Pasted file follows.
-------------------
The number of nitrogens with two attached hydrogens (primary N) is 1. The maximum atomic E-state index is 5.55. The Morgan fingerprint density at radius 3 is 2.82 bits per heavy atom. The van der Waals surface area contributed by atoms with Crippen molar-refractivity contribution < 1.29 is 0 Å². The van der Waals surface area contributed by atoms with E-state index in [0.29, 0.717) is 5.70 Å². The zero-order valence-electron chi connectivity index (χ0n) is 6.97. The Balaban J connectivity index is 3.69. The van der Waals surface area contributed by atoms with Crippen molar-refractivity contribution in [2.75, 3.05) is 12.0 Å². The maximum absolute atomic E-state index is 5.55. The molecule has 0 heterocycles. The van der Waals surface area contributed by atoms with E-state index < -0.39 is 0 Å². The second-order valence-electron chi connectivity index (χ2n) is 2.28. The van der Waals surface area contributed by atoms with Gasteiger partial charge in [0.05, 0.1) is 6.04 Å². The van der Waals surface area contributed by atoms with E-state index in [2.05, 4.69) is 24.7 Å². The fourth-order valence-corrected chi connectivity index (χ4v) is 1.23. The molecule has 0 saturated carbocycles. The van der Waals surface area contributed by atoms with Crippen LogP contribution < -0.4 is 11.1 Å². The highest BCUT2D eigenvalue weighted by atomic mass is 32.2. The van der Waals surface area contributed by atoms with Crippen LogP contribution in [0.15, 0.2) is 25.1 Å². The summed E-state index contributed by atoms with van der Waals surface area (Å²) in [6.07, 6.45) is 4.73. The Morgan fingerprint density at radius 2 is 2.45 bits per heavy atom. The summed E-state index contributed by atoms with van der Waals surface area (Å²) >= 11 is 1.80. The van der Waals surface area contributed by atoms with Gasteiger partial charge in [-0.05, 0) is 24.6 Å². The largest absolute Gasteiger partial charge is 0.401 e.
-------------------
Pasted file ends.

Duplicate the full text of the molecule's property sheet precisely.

The number of nitrogens with two attached hydrogens (primary N) is 1. The maximum atomic E-state index is 5.55. The Morgan fingerprint density at radius 3 is 2.82 bits per heavy atom. The van der Waals surface area contributed by atoms with Crippen molar-refractivity contribution < 1.29 is 0 Å². The van der Waals surface area contributed by atoms with E-state index in [0.29, 0.717) is 5.70 Å². The zero-order valence-electron chi connectivity index (χ0n) is 6.97. The Balaban J connectivity index is 3.69. The van der Waals surface area contributed by atoms with Crippen molar-refractivity contribution in [2.75, 3.05) is 12.0 Å². The maximum absolute atomic E-state index is 5.55. The molecule has 0 heterocycles. The van der Waals surface area contributed by atoms with E-state index < -0.39 is 0 Å². The second-order valence-electron chi connectivity index (χ2n) is 2.28. The van der Waals surface area contributed by atoms with Gasteiger partial charge in [0.05, 0.1) is 6.04 Å². The van der Waals surface area contributed by atoms with E-state index in [2.05, 4.69) is 24.7 Å². The fourth-order valence-corrected chi connectivity index (χ4v) is 1.23. The molecule has 0 saturated carbocycles. The van der Waals surface area contributed by atoms with Crippen LogP contribution < -0.4 is 11.1 Å². The highest BCUT2D eigenvalue weighted by atomic mass is 32.2. The van der Waals surface area contributed by atoms with Crippen LogP contribution in [0.15, 0.2) is 25.1 Å². The summed E-state index contributed by atoms with van der Waals surface area (Å²) in [6.07, 6.45) is 4.73. The Morgan fingerprint density at radius 2 is 2.45 bits per heavy atom. The summed E-state index contributed by atoms with van der Waals surface area (Å²) >= 11 is 1.80. The van der Waals surface area contributed by atoms with Gasteiger partial charge in [-0.05, 0) is 24.6 Å². The largest absolute Gasteiger partial charge is 0.401 e.